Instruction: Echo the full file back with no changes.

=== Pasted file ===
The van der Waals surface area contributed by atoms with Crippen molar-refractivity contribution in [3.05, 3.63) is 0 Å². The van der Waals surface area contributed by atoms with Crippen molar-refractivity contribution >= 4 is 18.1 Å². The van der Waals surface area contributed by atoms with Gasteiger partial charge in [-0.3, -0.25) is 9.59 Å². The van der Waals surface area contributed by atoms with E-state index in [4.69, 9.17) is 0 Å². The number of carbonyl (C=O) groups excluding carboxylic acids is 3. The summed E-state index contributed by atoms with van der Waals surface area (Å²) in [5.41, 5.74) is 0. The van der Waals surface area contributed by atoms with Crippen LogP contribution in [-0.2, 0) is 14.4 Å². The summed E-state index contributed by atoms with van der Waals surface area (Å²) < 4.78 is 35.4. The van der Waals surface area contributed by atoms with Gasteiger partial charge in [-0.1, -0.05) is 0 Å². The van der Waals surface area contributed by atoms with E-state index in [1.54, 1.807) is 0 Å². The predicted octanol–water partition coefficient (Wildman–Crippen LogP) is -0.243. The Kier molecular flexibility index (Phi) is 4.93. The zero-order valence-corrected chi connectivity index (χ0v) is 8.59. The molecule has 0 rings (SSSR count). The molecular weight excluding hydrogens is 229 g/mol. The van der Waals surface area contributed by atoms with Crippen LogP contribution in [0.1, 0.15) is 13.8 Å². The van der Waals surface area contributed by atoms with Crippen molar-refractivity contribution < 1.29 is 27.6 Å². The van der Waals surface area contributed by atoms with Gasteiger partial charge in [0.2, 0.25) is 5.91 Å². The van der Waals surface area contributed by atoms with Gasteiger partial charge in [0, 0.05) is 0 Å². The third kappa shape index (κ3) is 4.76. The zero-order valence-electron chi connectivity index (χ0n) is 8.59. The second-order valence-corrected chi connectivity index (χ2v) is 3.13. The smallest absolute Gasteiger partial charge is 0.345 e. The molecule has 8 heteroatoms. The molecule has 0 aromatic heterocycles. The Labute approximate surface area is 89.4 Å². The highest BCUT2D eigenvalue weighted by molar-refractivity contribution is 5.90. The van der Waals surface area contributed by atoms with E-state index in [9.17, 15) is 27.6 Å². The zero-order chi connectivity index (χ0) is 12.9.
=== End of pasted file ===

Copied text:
The van der Waals surface area contributed by atoms with Crippen molar-refractivity contribution in [3.05, 3.63) is 0 Å². The van der Waals surface area contributed by atoms with Crippen molar-refractivity contribution >= 4 is 18.1 Å². The van der Waals surface area contributed by atoms with Gasteiger partial charge in [-0.3, -0.25) is 9.59 Å². The van der Waals surface area contributed by atoms with E-state index in [4.69, 9.17) is 0 Å². The number of carbonyl (C=O) groups excluding carboxylic acids is 3. The summed E-state index contributed by atoms with van der Waals surface area (Å²) in [5.41, 5.74) is 0. The van der Waals surface area contributed by atoms with Crippen LogP contribution in [-0.2, 0) is 14.4 Å². The summed E-state index contributed by atoms with van der Waals surface area (Å²) < 4.78 is 35.4. The van der Waals surface area contributed by atoms with Gasteiger partial charge in [-0.1, -0.05) is 0 Å². The van der Waals surface area contributed by atoms with E-state index in [1.54, 1.807) is 0 Å². The predicted octanol–water partition coefficient (Wildman–Crippen LogP) is -0.243. The Kier molecular flexibility index (Phi) is 4.93. The zero-order valence-corrected chi connectivity index (χ0v) is 8.59. The molecule has 0 rings (SSSR count). The molecular weight excluding hydrogens is 229 g/mol. The van der Waals surface area contributed by atoms with Crippen LogP contribution in [0.1, 0.15) is 13.8 Å². The van der Waals surface area contributed by atoms with Crippen molar-refractivity contribution < 1.29 is 27.6 Å². The van der Waals surface area contributed by atoms with Gasteiger partial charge in [0.2, 0.25) is 5.91 Å². The van der Waals surface area contributed by atoms with Gasteiger partial charge in [0, 0.05) is 0 Å². The third kappa shape index (κ3) is 4.76. The zero-order valence-electron chi connectivity index (χ0n) is 8.59. The second-order valence-corrected chi connectivity index (χ2v) is 3.13. The smallest absolute Gasteiger partial charge is 0.345 e. The molecule has 8 heteroatoms. The molecule has 0 aromatic heterocycles. The Labute approximate surface area is 89.4 Å². The highest BCUT2D eigenvalue weighted by molar-refractivity contribution is 5.90. The van der Waals surface area contributed by atoms with E-state index in [9.17, 15) is 27.6 Å². The zero-order chi connectivity index (χ0) is 12.9.